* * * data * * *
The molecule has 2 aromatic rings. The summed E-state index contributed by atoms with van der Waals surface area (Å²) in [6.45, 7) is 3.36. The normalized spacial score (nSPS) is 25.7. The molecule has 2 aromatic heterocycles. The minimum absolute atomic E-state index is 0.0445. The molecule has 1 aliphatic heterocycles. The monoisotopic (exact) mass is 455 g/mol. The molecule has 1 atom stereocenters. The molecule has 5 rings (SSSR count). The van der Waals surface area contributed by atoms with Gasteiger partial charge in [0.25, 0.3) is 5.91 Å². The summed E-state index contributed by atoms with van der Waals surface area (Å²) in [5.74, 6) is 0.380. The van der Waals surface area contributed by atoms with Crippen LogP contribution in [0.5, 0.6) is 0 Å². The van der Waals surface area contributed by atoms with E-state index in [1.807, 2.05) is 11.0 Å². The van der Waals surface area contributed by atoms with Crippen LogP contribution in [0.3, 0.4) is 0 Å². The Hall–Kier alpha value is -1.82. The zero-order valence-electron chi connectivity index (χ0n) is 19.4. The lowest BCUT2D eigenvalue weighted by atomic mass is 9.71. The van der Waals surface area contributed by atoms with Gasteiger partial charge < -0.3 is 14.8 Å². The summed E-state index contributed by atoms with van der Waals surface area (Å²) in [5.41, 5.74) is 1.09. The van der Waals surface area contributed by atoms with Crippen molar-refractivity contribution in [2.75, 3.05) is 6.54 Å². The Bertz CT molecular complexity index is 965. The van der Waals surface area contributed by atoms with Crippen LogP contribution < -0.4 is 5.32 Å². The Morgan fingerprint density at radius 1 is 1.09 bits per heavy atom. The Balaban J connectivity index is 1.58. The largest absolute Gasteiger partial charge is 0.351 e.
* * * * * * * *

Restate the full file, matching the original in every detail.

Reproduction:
The molecule has 2 aromatic rings. The summed E-state index contributed by atoms with van der Waals surface area (Å²) in [6.45, 7) is 3.36. The normalized spacial score (nSPS) is 25.7. The molecule has 2 aromatic heterocycles. The minimum absolute atomic E-state index is 0.0445. The molecule has 1 aliphatic heterocycles. The monoisotopic (exact) mass is 455 g/mol. The molecule has 1 atom stereocenters. The molecule has 5 rings (SSSR count). The van der Waals surface area contributed by atoms with Gasteiger partial charge in [0.25, 0.3) is 5.91 Å². The summed E-state index contributed by atoms with van der Waals surface area (Å²) in [5.74, 6) is 0.380. The van der Waals surface area contributed by atoms with Crippen LogP contribution in [0.5, 0.6) is 0 Å². The van der Waals surface area contributed by atoms with E-state index in [1.807, 2.05) is 11.0 Å². The van der Waals surface area contributed by atoms with Crippen LogP contribution in [0.3, 0.4) is 0 Å². The Hall–Kier alpha value is -1.82. The zero-order valence-electron chi connectivity index (χ0n) is 19.4. The lowest BCUT2D eigenvalue weighted by atomic mass is 9.71. The van der Waals surface area contributed by atoms with Gasteiger partial charge < -0.3 is 14.8 Å². The summed E-state index contributed by atoms with van der Waals surface area (Å²) in [5.41, 5.74) is 1.09. The van der Waals surface area contributed by atoms with Crippen molar-refractivity contribution in [2.75, 3.05) is 6.54 Å². The Bertz CT molecular complexity index is 965. The van der Waals surface area contributed by atoms with Crippen LogP contribution < -0.4 is 5.32 Å². The Morgan fingerprint density at radius 1 is 1.09 bits per heavy atom. The Balaban J connectivity index is 1.58. The largest absolute Gasteiger partial charge is 0.351 e.